"People of Jakar and Kurjey attend the Kurjey Tsechu in Bumthang, Bhutan's central green pasturage valley, to pay obeisance to Guru Rimpoche / Rinpoche, who brought Buddhism to Bhutan. On his birthday, the thankha / thanka / thangka / thangkha / thongdrel is unfurled at the Kurjey Tsechu or festival. A monk counts the Buddhist rosary while holy water is distributed. On a drum beat, the huge wall painting is lowered, drum beat by drum beat, for the people to see it.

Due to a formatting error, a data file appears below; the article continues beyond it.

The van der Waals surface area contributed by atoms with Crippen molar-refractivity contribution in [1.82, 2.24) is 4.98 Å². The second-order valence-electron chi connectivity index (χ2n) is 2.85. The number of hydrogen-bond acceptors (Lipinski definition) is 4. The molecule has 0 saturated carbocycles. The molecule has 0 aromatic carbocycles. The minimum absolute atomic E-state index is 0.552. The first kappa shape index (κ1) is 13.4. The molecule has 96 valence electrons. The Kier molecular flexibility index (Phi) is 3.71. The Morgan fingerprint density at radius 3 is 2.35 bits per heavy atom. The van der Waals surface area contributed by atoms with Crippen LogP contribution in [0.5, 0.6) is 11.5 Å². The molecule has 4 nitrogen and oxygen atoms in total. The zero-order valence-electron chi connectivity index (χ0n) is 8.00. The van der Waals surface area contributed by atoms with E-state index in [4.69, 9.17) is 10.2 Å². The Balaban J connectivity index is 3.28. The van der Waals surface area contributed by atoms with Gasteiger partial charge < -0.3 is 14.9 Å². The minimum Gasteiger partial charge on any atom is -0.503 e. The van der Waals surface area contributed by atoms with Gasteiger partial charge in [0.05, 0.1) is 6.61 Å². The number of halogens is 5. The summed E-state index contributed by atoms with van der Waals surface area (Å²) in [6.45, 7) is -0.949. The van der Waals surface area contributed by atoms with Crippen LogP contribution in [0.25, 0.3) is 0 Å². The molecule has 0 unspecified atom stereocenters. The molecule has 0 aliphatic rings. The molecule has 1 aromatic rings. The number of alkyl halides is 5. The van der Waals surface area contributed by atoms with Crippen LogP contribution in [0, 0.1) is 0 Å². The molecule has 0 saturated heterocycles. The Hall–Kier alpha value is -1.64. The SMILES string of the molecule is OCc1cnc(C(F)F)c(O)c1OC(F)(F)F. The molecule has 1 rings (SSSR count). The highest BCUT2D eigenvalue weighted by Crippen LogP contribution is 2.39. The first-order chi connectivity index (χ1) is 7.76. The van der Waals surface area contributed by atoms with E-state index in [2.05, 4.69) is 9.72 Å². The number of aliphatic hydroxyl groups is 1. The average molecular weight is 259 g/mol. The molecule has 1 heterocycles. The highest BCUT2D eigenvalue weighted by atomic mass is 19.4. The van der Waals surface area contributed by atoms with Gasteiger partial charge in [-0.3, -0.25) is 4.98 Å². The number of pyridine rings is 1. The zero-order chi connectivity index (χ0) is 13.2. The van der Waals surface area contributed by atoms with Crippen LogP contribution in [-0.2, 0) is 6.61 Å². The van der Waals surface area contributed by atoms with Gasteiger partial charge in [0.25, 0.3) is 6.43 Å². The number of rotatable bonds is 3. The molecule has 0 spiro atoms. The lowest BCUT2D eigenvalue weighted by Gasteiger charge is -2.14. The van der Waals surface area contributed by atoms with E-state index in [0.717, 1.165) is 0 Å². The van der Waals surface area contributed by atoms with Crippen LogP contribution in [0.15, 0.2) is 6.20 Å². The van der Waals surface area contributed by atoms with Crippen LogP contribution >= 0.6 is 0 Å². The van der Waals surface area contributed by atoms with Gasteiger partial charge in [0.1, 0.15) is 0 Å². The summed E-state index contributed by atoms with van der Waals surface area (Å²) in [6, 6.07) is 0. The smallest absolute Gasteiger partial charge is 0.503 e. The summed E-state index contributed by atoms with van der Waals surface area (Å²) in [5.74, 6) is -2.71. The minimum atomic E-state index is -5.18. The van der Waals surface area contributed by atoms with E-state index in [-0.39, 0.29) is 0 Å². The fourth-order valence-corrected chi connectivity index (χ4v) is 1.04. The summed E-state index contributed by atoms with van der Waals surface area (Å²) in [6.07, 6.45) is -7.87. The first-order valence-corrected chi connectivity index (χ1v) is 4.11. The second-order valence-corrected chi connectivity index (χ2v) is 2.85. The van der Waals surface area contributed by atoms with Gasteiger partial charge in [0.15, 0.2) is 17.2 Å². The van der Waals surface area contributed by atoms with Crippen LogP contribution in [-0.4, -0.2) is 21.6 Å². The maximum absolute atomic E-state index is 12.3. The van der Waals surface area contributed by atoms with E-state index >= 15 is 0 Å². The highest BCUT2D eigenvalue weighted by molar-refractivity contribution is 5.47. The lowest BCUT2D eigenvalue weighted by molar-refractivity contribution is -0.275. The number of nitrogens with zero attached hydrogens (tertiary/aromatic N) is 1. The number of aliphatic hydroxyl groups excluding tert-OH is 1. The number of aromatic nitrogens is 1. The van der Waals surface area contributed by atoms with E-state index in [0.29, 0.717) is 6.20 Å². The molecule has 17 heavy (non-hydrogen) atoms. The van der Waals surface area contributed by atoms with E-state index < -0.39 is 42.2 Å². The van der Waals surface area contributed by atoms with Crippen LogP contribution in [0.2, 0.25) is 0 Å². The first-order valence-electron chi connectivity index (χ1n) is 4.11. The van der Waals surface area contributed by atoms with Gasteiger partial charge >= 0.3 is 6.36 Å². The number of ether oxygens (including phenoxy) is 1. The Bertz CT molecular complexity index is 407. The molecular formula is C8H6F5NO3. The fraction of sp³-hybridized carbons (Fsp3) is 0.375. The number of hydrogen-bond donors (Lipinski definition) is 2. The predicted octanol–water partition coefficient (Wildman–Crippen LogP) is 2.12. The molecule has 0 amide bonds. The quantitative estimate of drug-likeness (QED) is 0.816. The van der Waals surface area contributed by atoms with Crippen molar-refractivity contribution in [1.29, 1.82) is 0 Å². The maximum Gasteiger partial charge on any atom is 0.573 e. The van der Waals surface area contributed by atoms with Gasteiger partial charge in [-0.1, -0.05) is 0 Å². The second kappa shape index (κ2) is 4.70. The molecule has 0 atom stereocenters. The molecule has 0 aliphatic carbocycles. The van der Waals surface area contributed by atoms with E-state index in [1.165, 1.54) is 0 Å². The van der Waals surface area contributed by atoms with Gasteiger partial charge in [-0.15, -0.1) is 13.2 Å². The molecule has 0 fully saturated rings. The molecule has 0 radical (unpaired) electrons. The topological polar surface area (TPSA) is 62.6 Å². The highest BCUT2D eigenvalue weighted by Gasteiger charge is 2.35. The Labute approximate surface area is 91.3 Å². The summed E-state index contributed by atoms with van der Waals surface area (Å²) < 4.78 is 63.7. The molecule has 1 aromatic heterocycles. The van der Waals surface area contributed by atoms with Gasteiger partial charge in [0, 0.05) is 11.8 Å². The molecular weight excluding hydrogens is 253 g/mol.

Bhutan is a Buddhist state where power is shared by the king and government. The country's name in the local dialect means Land of the Dragon. In Bhutan, thunder is believed to be the voices of dragons roaring. The two colors of the flag, divided diagonally, represent spiritual and temporal power within Bhutan. The orange part of the flag represents the Drukpas monasteries and Buddhist religious practice, while the saffron yellow field denotes the secular authority of the dynasty Early records suggest scattered clusters of inhabitants had already settled in Bhutan when the first recorded settlers arrived 1,400 years ago. Bhutan's indigenous population is the Drukpa. Three main ethnic groups, the Sharchops, Ngalops and the Lhotsampas (of Nepalese origin), make up today's Drukpa population. Bhutan's earliest residents, the Sharchops reside predominantly in eastern Bhutan. Their origin can be traced to the tribes of northern Burma and northeast India. The Ngalops migrated from the Tibetan plains and are the importers of Buddhism to the kingdom. Most of the Lhotsampas migrated to the southern plains in search of agricultural land and work in the early 20th century.The people of Bhutan still wear their traditional dress.
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